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Gut and Mind Connection - Mended Hearts

Our bodies are made up of a complex web of interconnected, interdependent systems. And until recently, this was thought to be a top-down system. That is, the brain sends its signals and the rest of the body follows.

But recent research shows that this isn’t really the case.

It all started In 2004, with a study conducted on two types of mice. One group had all their gut microbes removed, and the other didn’t. These mice were then placed in a stress-inducing situation.

The result was that the germ-free mice showed a much stronger response to stress as compared to the others.

This experiment would go on to become one of the first to establish a direct connection between our gut microbiome and our brain functioning.

Not just in mice, but in humans too.

Our bodies have a  whole ecosystem of millions of microbes known as the microbiome, most of these reside in our gastrointestinal tracts. The DNA of these microbes actually outnumber our Human DNA!

This also means that a lot of what makes us unique individuals is actually the doing of these microbes.

Since this study, a growing body of research focused on the gut-brain connection has revealed just how interlinked the two are. For instance, recent studies have found that around 50% of our dopamine and more than 90% of our serotonin is actually produced in the stomach.

Our guts also produce more than 30 neurotransmitters and have more nerve endings than our spinal cord, which not only means that it is extremely sensitive to our mental state, but also that it can make or break our mental state.

The line of communication between the gut, the microbes in the gut, and the brain using biochemical signals is called the gut-brain axis.

“The enteric nervous system is there, and there is the central nervous system. Between the two there is a link. And with help of that link, the axis that is created is called the ‘gut-brain axis’.”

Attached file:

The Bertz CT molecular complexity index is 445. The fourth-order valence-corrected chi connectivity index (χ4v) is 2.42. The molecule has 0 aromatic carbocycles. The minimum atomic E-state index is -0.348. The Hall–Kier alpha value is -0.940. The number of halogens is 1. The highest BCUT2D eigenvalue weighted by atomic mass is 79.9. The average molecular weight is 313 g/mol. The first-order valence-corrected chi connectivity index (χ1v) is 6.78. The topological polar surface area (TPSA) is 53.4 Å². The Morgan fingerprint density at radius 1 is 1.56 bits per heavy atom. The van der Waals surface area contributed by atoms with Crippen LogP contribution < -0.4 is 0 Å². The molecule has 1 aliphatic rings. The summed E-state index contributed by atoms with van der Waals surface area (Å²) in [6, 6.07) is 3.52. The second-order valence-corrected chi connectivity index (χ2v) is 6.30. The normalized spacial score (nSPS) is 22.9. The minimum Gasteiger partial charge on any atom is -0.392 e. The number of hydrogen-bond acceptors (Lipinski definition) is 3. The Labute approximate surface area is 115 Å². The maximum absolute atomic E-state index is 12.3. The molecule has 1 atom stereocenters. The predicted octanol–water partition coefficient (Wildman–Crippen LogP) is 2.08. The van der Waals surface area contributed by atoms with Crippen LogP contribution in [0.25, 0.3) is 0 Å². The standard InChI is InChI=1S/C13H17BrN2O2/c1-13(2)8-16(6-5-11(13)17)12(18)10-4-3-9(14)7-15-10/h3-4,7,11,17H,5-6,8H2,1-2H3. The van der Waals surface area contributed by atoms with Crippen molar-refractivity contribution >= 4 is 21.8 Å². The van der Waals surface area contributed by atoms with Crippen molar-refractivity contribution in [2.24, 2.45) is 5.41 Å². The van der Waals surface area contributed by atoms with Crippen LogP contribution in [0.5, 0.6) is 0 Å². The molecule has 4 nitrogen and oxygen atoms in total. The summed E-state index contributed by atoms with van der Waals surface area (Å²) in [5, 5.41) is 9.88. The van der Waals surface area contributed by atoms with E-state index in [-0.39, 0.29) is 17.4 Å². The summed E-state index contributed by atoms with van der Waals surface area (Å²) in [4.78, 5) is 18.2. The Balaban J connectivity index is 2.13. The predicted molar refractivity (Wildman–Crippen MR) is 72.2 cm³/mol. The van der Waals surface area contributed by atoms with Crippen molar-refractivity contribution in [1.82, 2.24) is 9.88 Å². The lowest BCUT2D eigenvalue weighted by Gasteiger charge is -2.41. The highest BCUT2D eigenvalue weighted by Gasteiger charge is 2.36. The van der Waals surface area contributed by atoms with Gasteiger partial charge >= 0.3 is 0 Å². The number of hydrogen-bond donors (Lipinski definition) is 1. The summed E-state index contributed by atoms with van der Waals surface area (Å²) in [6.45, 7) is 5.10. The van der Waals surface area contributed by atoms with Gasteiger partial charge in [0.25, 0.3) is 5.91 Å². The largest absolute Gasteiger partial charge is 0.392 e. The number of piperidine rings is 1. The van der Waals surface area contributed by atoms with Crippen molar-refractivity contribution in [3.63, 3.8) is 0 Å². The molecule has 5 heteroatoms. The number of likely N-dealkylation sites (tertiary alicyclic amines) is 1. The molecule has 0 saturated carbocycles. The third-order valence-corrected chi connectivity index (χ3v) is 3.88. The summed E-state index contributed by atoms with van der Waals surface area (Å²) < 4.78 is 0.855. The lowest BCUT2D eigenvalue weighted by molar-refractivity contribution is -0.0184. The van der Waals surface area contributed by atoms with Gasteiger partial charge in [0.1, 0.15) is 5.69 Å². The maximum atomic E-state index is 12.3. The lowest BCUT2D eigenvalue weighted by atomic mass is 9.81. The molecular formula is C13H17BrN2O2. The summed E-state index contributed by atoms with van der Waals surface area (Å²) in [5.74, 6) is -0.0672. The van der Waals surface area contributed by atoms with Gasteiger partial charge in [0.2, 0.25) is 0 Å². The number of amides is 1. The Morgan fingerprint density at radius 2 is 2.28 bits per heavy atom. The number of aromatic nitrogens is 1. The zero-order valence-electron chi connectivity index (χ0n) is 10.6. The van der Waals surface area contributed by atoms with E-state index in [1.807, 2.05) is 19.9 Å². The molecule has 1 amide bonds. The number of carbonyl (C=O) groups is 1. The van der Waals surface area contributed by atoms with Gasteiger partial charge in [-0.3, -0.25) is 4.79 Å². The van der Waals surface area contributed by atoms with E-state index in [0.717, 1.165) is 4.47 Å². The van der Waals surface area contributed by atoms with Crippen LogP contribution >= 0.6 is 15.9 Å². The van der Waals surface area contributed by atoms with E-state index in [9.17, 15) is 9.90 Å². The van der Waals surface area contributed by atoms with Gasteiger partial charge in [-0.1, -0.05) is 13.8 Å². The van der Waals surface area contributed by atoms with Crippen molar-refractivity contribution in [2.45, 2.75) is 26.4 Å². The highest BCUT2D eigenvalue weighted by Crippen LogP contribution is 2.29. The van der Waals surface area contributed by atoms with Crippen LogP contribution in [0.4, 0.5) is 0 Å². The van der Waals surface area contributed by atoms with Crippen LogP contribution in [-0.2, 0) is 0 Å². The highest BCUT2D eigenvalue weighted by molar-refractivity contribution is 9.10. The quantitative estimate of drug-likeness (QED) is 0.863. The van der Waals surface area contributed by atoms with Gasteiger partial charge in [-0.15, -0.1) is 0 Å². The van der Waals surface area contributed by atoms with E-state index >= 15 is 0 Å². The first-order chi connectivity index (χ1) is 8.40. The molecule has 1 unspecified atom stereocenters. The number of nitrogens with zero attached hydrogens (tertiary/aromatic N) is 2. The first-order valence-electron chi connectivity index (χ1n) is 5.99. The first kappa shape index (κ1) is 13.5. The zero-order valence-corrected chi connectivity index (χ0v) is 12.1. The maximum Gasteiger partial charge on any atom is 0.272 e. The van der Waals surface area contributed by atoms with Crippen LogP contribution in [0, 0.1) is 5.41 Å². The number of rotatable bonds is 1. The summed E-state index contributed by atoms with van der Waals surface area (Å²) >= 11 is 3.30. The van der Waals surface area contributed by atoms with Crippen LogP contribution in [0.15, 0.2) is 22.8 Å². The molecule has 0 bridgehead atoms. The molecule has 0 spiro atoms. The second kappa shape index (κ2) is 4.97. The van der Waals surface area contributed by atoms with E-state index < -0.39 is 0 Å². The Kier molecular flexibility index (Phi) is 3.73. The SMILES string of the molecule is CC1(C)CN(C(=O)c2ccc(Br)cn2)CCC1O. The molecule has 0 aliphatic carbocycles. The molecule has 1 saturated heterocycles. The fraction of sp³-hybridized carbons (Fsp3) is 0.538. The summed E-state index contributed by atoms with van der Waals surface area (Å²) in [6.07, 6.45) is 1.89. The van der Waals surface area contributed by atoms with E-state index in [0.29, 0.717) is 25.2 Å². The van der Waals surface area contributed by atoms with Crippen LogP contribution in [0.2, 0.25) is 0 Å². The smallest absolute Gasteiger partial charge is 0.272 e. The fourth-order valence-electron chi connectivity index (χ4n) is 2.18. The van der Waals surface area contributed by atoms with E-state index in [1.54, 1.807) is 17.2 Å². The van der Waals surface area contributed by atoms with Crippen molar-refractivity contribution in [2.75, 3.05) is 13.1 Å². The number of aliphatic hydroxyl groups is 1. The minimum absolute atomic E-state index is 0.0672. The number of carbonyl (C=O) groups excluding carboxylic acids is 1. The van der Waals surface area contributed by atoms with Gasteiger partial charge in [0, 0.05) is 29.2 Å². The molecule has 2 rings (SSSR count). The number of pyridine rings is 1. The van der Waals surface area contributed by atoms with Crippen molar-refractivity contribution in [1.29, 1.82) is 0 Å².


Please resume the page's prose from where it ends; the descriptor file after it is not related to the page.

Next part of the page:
Dr Ashwini Setya, Gastroenterologist Max Super Special Hospital, Delhi

This could explain why anxiety messes with our stomachs, or why disruption in the gut microbiome affects our brain’s functioning and causes seemingly unrelated ailments.

“Very many times, as a gastroenterologist, I see patients and they say that there is a problem in the tummy and because of that problem, which is usually denoted as gas, they develop a headache,” says Dr Ashwini Setya.

“We have so far been dismissing this. But now we know that there may have been a connection, and this could be because of dysbiosis, or a change in the microbiome of the gut,” he adds.

What Causes Dysbiosis? 

  • Processed foods containing emulsifiers
  • Stabilizers and other chemicals
  • Foods treated with pesticides
  • Over sanitizing
  • Stress

Yes, stress.

When we are stressed or anxious, our body releases cortisol which triggers our sympathetic nervous system into action.

What this means is that our body prepares itself to combat the stressful situation, and in doing so it puts a halt on the ‘rest and digest’ system.

So when your body is in the fight or flight mode— whether from stress, anxiety, or even fear, food is broken down slower and isn’t properly absorbed.

This means that stress messes up your gut which messes up our hormones causing more anxiety and stress which further affects your gut.

But, just knowing that this cycle exists might also be the answer to breaking out of it.

“If you don’t have absorption and you have a feeling of bloating, that means either your stress hormones are not allowing you to fight properly. And if it goes on for long, that means you’re continuously exhausting your stress hormones.”

“Irritable bowel syndrome. IBS, or irritable gut, is very common, and sometimes it can be anxiety related,” says Dr Sanjay Gupta, Internal Medicine Specialist, Bangalore

Dr Gupta goes on to explain, “and instead of going for medication, what I’ve seen in my patients, at least I feel that, if I regulate the intestinal absorption by giving them prebiotics or probiotics, which itself will contain more B12, and more B complex vitamins, it helps.”

How Can You Ensure a Healthy Gut-Brain Axis?

For a healthy gut-brain axis, we have to first start with a healthy gut and a healthy brain.

  • Remove toxic foods that cause inflammation from your diet.

That’s processed foods, alcohol, and foods you may be allergic to like gluten or dairy. Replace them with foods high in fiber like whole grains, and legumes that help lower inflammation.

  • Have probiotics like yogurt, lassi, and fermented foods like Kombucha and Kefir that help the gut microbes grow.
  • You might also need to add back lost digestive enzymes with fruits like pineapples, papayas, mangoes, bananas, or even with the help of supplements.
  • Repair your gut lining. Fish oil, the amino acid glutamine, and antioxidants like Vitamin A, C, E can help with this.
  • And lastly, Rebalance your mind and body with conscious lifestyle choices.

This includes getting adequate sleep maintaining sleep hygiene, getting regular exercise, especially cardio, and managing stress. Set aside time for relaxing activities like meditation, yoga, or a calming hobby.

Because as it turns out, it is not just your heart, but the way to your brain is through your stomach too!